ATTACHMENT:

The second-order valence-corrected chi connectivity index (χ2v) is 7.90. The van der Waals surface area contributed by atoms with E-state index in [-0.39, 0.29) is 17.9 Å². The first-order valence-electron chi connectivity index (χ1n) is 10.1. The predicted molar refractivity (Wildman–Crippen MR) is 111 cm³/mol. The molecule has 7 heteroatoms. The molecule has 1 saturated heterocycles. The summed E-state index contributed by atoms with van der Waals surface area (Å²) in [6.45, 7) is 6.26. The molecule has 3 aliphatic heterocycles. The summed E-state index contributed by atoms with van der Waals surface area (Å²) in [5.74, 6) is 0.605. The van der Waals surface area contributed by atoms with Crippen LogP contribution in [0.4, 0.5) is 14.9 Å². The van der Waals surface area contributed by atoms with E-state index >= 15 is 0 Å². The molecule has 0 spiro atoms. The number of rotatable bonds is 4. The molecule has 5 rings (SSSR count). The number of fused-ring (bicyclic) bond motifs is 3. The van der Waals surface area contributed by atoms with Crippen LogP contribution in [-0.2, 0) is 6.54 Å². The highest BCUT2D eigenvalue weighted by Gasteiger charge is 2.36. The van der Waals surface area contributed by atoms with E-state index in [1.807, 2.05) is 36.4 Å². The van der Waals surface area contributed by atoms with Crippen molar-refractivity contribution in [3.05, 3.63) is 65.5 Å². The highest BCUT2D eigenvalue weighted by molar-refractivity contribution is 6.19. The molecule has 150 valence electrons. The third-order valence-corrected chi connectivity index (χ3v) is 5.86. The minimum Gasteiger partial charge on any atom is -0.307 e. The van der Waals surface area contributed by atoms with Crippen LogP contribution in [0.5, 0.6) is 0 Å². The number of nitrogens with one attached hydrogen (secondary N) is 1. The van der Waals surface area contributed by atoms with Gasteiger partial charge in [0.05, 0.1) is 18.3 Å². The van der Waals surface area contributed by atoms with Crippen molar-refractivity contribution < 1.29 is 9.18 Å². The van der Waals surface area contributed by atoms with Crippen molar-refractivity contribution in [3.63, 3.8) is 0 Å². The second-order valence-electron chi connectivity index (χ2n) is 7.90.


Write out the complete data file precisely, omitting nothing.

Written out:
The second-order valence-corrected chi connectivity index (χ2v) is 7.90. The van der Waals surface area contributed by atoms with E-state index in [-0.39, 0.29) is 17.9 Å². The first-order valence-electron chi connectivity index (χ1n) is 10.1. The predicted molar refractivity (Wildman–Crippen MR) is 111 cm³/mol. The molecule has 7 heteroatoms. The molecule has 1 saturated heterocycles. The summed E-state index contributed by atoms with van der Waals surface area (Å²) in [6.45, 7) is 6.26. The molecule has 3 aliphatic heterocycles. The summed E-state index contributed by atoms with van der Waals surface area (Å²) in [5.74, 6) is 0.605. The van der Waals surface area contributed by atoms with Crippen LogP contribution in [0.4, 0.5) is 14.9 Å². The van der Waals surface area contributed by atoms with E-state index >= 15 is 0 Å². The molecule has 0 spiro atoms. The number of rotatable bonds is 4. The molecule has 5 rings (SSSR count). The number of fused-ring (bicyclic) bond motifs is 3. The van der Waals surface area contributed by atoms with Crippen LogP contribution in [-0.2, 0) is 6.54 Å². The highest BCUT2D eigenvalue weighted by Gasteiger charge is 2.36. The van der Waals surface area contributed by atoms with E-state index in [1.807, 2.05) is 36.4 Å². The van der Waals surface area contributed by atoms with Crippen molar-refractivity contribution in [3.05, 3.63) is 65.5 Å². The highest BCUT2D eigenvalue weighted by molar-refractivity contribution is 6.19. The molecule has 150 valence electrons. The third-order valence-corrected chi connectivity index (χ3v) is 5.86. The minimum Gasteiger partial charge on any atom is -0.307 e. The van der Waals surface area contributed by atoms with Crippen LogP contribution in [0.5, 0.6) is 0 Å². The number of nitrogens with one attached hydrogen (secondary N) is 1. The van der Waals surface area contributed by atoms with Gasteiger partial charge in [0.05, 0.1) is 18.3 Å². The van der Waals surface area contributed by atoms with Crippen molar-refractivity contribution < 1.29 is 9.18 Å². The van der Waals surface area contributed by atoms with Crippen molar-refractivity contribution in [3.63, 3.8) is 0 Å². The second-order valence-electron chi connectivity index (χ2n) is 7.90.